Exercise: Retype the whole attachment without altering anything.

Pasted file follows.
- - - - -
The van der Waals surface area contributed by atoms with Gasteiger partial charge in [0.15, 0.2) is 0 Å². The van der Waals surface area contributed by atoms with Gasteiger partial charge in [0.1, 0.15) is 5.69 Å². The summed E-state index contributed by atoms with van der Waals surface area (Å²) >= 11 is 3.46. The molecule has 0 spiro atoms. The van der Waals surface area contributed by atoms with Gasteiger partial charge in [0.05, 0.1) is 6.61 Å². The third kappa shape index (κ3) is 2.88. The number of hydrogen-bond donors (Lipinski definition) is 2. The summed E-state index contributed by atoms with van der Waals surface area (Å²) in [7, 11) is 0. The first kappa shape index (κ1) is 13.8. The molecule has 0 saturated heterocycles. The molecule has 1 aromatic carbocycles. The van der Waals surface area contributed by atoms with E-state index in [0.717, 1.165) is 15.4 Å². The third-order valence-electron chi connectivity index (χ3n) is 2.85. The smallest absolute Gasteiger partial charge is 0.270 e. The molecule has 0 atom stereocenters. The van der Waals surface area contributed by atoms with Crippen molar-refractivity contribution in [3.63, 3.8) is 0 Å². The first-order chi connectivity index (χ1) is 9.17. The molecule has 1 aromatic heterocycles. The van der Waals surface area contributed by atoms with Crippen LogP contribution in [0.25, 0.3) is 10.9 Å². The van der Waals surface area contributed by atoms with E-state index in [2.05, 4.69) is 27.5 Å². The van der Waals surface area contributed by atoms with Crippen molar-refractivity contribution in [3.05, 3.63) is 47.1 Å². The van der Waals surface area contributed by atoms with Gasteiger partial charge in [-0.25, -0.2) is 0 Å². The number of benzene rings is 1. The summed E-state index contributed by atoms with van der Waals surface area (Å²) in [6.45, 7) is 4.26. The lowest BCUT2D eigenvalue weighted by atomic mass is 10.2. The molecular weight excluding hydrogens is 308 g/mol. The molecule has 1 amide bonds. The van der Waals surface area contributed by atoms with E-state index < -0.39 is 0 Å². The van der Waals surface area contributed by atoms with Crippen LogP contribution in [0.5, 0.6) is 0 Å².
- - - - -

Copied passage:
The van der Waals surface area contributed by atoms with Gasteiger partial charge in [0.15, 0.2) is 0 Å². The van der Waals surface area contributed by atoms with Gasteiger partial charge in [0.1, 0.15) is 5.69 Å². The summed E-state index contributed by atoms with van der Waals surface area (Å²) >= 11 is 3.46. The molecule has 0 spiro atoms. The van der Waals surface area contributed by atoms with Gasteiger partial charge in [0.05, 0.1) is 6.61 Å². The third kappa shape index (κ3) is 2.88. The number of hydrogen-bond donors (Lipinski definition) is 2. The summed E-state index contributed by atoms with van der Waals surface area (Å²) in [7, 11) is 0. The first kappa shape index (κ1) is 13.8. The molecule has 0 saturated heterocycles. The molecule has 1 aromatic carbocycles. The van der Waals surface area contributed by atoms with E-state index in [0.717, 1.165) is 15.4 Å². The third-order valence-electron chi connectivity index (χ3n) is 2.85. The smallest absolute Gasteiger partial charge is 0.270 e. The molecule has 0 atom stereocenters. The van der Waals surface area contributed by atoms with Crippen molar-refractivity contribution in [3.63, 3.8) is 0 Å². The first-order chi connectivity index (χ1) is 9.17. The molecule has 1 aromatic heterocycles. The van der Waals surface area contributed by atoms with Crippen LogP contribution in [0.25, 0.3) is 10.9 Å². The van der Waals surface area contributed by atoms with E-state index in [2.05, 4.69) is 27.5 Å². The van der Waals surface area contributed by atoms with Crippen molar-refractivity contribution in [3.05, 3.63) is 47.1 Å². The van der Waals surface area contributed by atoms with Gasteiger partial charge in [-0.25, -0.2) is 0 Å². The number of benzene rings is 1. The summed E-state index contributed by atoms with van der Waals surface area (Å²) in [6.45, 7) is 4.26. The lowest BCUT2D eigenvalue weighted by atomic mass is 10.2. The molecular weight excluding hydrogens is 308 g/mol. The molecule has 1 amide bonds. The van der Waals surface area contributed by atoms with E-state index < -0.39 is 0 Å². The van der Waals surface area contributed by atoms with Crippen LogP contribution in [0.5, 0.6) is 0 Å².